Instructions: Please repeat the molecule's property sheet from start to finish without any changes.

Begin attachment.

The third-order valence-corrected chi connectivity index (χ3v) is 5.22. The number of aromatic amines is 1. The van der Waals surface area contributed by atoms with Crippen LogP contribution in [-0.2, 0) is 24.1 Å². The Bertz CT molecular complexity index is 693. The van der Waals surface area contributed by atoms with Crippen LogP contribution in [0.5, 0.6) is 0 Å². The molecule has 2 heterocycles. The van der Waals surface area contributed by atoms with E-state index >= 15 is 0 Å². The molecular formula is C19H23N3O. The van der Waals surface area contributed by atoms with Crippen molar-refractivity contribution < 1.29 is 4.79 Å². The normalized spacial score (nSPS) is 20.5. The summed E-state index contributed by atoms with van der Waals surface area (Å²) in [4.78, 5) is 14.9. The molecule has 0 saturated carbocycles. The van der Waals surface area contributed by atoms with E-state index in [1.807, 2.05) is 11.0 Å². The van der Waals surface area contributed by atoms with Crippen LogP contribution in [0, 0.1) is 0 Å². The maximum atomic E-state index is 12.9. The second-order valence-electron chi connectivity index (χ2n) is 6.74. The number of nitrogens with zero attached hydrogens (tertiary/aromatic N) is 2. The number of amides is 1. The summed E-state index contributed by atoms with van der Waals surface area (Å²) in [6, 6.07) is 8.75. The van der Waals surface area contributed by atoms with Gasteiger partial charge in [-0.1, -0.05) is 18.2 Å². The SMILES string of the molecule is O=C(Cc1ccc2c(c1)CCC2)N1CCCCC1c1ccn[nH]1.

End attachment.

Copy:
The third-order valence-corrected chi connectivity index (χ3v) is 5.22. The number of aromatic amines is 1. The van der Waals surface area contributed by atoms with Crippen LogP contribution in [-0.2, 0) is 24.1 Å². The Bertz CT molecular complexity index is 693. The van der Waals surface area contributed by atoms with Crippen LogP contribution in [0.5, 0.6) is 0 Å². The molecule has 2 heterocycles. The van der Waals surface area contributed by atoms with E-state index >= 15 is 0 Å². The molecular formula is C19H23N3O. The van der Waals surface area contributed by atoms with Crippen molar-refractivity contribution < 1.29 is 4.79 Å². The normalized spacial score (nSPS) is 20.5. The summed E-state index contributed by atoms with van der Waals surface area (Å²) in [4.78, 5) is 14.9. The molecule has 0 saturated carbocycles. The van der Waals surface area contributed by atoms with E-state index in [1.807, 2.05) is 11.0 Å². The van der Waals surface area contributed by atoms with Crippen LogP contribution in [0, 0.1) is 0 Å². The maximum atomic E-state index is 12.9. The second-order valence-electron chi connectivity index (χ2n) is 6.74. The number of nitrogens with zero attached hydrogens (tertiary/aromatic N) is 2. The number of amides is 1. The summed E-state index contributed by atoms with van der Waals surface area (Å²) in [6, 6.07) is 8.75. The van der Waals surface area contributed by atoms with Gasteiger partial charge in [-0.1, -0.05) is 18.2 Å². The SMILES string of the molecule is O=C(Cc1ccc2c(c1)CCC2)N1CCCCC1c1ccn[nH]1.